Patients with multiple sclerosis (MS)
taking natalizumab are at risk for progressive multifocal
leukoencephalopathy (PML). We sought to describe the outcomes of
discontinuing natalizumab on the basis of PML risk and those of
obtaining additional screening across a range of scenarios using
decision tree models.
Health state probabilities and values,
measured as the proportion of quality–adjusted life years (PQALY)
relative to baseline health, were based on literature review.
Probabilities of worsening MS while continuing and discontinuing
natalizumab were set to 0.23 and 0.44. For discontinuing therapy, PML
risk, worsening MS value, and PML value were varied. For additional
screening, the probability of discontinuing natalizumab without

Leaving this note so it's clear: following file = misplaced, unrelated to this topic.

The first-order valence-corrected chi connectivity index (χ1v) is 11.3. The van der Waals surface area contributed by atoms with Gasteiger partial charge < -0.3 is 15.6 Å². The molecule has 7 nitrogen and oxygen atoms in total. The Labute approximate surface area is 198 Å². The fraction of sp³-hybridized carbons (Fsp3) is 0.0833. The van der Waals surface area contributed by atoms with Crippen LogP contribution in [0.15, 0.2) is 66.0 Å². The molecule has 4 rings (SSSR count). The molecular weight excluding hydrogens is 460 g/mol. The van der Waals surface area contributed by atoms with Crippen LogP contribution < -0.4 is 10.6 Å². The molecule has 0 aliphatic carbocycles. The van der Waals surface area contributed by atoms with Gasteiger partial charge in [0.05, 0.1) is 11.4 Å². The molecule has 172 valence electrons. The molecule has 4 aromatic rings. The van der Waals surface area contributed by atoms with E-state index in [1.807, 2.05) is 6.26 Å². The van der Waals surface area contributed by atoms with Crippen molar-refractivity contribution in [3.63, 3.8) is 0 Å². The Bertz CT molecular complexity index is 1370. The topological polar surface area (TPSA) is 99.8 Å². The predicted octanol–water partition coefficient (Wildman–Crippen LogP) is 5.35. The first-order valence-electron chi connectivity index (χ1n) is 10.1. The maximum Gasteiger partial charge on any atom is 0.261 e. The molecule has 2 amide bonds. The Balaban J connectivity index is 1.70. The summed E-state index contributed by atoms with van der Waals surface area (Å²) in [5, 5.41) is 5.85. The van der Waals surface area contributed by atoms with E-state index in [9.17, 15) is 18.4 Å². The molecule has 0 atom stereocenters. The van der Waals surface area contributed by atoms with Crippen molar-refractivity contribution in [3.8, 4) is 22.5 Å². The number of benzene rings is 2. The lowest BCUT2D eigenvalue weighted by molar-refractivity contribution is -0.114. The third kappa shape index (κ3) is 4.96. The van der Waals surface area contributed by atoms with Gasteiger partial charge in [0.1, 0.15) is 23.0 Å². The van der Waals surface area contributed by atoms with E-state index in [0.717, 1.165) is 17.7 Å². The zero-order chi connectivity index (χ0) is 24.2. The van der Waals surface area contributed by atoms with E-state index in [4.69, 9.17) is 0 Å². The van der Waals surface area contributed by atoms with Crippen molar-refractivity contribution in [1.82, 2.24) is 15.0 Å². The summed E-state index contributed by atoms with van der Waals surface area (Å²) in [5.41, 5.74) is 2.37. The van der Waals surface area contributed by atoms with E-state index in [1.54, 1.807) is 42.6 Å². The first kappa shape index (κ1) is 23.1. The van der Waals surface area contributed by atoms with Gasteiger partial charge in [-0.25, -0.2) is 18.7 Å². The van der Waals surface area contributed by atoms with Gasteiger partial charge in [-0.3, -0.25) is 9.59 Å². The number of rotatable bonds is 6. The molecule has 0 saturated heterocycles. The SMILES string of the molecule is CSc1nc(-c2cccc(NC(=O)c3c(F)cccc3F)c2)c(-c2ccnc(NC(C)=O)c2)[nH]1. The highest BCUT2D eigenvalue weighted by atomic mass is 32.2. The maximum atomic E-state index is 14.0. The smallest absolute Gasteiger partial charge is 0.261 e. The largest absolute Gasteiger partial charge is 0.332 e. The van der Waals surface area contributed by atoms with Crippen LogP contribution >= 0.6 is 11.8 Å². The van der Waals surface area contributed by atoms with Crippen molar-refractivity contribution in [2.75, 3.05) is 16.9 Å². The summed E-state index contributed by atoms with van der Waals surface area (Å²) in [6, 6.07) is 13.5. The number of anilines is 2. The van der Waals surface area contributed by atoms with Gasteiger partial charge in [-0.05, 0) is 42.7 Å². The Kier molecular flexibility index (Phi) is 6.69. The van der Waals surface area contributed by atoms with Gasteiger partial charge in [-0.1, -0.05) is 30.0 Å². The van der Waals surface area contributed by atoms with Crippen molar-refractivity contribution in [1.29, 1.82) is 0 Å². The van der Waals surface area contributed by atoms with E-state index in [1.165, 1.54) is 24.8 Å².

screening, PML risk, worsening MS value, and PML value were set to 33%,
1.1%, 0.88, and 0.09, respectively, with test sensitivity and
specificity varying from 0.50 to 1.
Discontinuing natalizumab provided no
benefit until PML risk reached 2.9%, assuming an MS relapse value of
0.88 and a PML value of 0.09. Additional screening changed the PQALY by
−0.3% to 1.5%, largely influenced by specificity. Assuming a sensitivity
of 80% and a specificity of 99%, screening increases the PQALY by 1.2%.
The highest PML risk identified by
stratification is below 2.9%, suggesting that continuing natalizumab
outweighs PML risk for most patients on the basis of theoretical
calculations. However, decisions based on additional screening with
high-specificity tests, including polymerase chain reaction
cerebrospinal fluid tests for John Cunningham virus, may provide benefit
and should be clinically tested. Increased precision of probabilities
and quality-of-life values are also needed to improve decision making.
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